Over the course of the 20th century, Israel made a name for itself as a wine-producing country. But now, a half-dozen Israeli entrepreneurs want to pioneer the nation’s role producing another strong spirit: whisky.
Milk and Honey Distillery bills itself as “the first artisan distillery in the land of Israel.” According to the website, the idea was hatched as a group of friends were sampling whiskies in a bar in Tel Aviv, talking about the spread of whisky production beyond traditional nations like Scotland, Ireland, and the US. They decided that Israel should join that list.
Their timing couldn’t be better. Whisky production has spread in part because whisky consumption has as well. A recent report found that India accounted for 48 percent of global whisky sales from 2006-2011, and China’s spirit imports grew 250 percent over the last ten years.
They recruited master distiller (and Scotland native) James Swan, and started buying or ordering the expensive copper stills necessary to make high-quality whisky. The idea caught fire, and the group was able to raise $1 million in capital–all when their first batch won’t be ready for four years.
But even with the success of their capital campaign, Milk and Honey started an Indiegogo fundraising campaign to generate early revenue, and also give small investors a chance to get in on the fun. Rewards range from a bottle of their first batch for $79 (available by the end of 2017, when the batch is ready) to a glass of whisky in space for $950,000 courtesy of Virgin Galactic (available when Virgin Galactic is ready).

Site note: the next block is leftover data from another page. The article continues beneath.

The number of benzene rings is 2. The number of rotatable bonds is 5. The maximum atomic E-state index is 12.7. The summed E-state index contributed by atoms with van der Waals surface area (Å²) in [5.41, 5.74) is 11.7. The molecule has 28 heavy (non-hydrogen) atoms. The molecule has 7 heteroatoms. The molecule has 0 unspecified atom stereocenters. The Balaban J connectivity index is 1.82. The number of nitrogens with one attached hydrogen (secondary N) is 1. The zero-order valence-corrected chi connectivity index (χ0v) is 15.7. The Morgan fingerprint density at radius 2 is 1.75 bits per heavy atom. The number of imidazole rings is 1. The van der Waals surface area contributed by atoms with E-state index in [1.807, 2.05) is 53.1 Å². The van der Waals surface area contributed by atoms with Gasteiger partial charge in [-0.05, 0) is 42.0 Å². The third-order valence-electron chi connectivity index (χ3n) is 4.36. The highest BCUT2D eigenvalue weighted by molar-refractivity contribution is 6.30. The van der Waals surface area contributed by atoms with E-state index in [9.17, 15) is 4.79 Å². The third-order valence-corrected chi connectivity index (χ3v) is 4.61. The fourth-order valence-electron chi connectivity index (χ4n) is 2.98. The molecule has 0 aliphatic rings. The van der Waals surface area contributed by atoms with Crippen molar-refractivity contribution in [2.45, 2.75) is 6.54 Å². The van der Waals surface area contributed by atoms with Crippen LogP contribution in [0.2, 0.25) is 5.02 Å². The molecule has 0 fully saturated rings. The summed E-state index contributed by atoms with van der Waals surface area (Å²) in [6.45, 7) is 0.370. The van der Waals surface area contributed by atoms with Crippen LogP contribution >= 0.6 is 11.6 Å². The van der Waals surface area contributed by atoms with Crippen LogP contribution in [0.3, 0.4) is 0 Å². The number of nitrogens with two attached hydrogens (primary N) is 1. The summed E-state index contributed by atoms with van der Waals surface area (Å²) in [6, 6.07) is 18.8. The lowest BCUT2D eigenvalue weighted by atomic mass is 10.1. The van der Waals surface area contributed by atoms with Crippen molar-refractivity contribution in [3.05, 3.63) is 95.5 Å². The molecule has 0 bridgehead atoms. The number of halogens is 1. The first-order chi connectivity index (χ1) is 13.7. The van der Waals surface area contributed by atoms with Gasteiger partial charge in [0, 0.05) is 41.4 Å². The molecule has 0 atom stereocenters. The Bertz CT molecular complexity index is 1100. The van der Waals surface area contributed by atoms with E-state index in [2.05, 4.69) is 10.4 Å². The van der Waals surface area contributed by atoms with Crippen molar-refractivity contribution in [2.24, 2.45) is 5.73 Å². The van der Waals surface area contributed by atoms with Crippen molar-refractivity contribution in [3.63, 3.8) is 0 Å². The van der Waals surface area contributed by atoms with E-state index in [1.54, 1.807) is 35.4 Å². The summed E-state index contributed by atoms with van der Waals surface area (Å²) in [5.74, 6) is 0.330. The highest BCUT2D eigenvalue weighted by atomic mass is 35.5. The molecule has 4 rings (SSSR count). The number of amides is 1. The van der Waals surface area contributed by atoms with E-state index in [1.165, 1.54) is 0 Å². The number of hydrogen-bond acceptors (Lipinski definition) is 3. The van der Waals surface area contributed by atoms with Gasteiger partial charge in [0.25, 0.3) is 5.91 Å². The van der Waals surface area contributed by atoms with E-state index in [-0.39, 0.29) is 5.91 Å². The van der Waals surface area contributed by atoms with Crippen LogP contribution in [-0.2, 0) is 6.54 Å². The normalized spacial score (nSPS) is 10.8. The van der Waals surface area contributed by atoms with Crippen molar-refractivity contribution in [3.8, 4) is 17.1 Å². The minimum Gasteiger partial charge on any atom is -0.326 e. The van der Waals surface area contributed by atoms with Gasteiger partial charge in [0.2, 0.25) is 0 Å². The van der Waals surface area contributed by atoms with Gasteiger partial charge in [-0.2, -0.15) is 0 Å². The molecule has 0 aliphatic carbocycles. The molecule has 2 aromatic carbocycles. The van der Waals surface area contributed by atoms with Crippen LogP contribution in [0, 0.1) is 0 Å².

The company said their first batch will be a Speyside-style single malt that is “fruity, flavorful,” and “not too sweet.” But they are eager to branch into other styles, like bourbon.
Milk and Honey has also said that their offerings will be kosher. This is good news for a growing group of observant Jews who are whisky fans. The spirit has become an increasingly popular luxury item of the last few years as kosher-observant consumers realized many varieties are naturally kosher, giving rise to a whole annual convention for the demographic.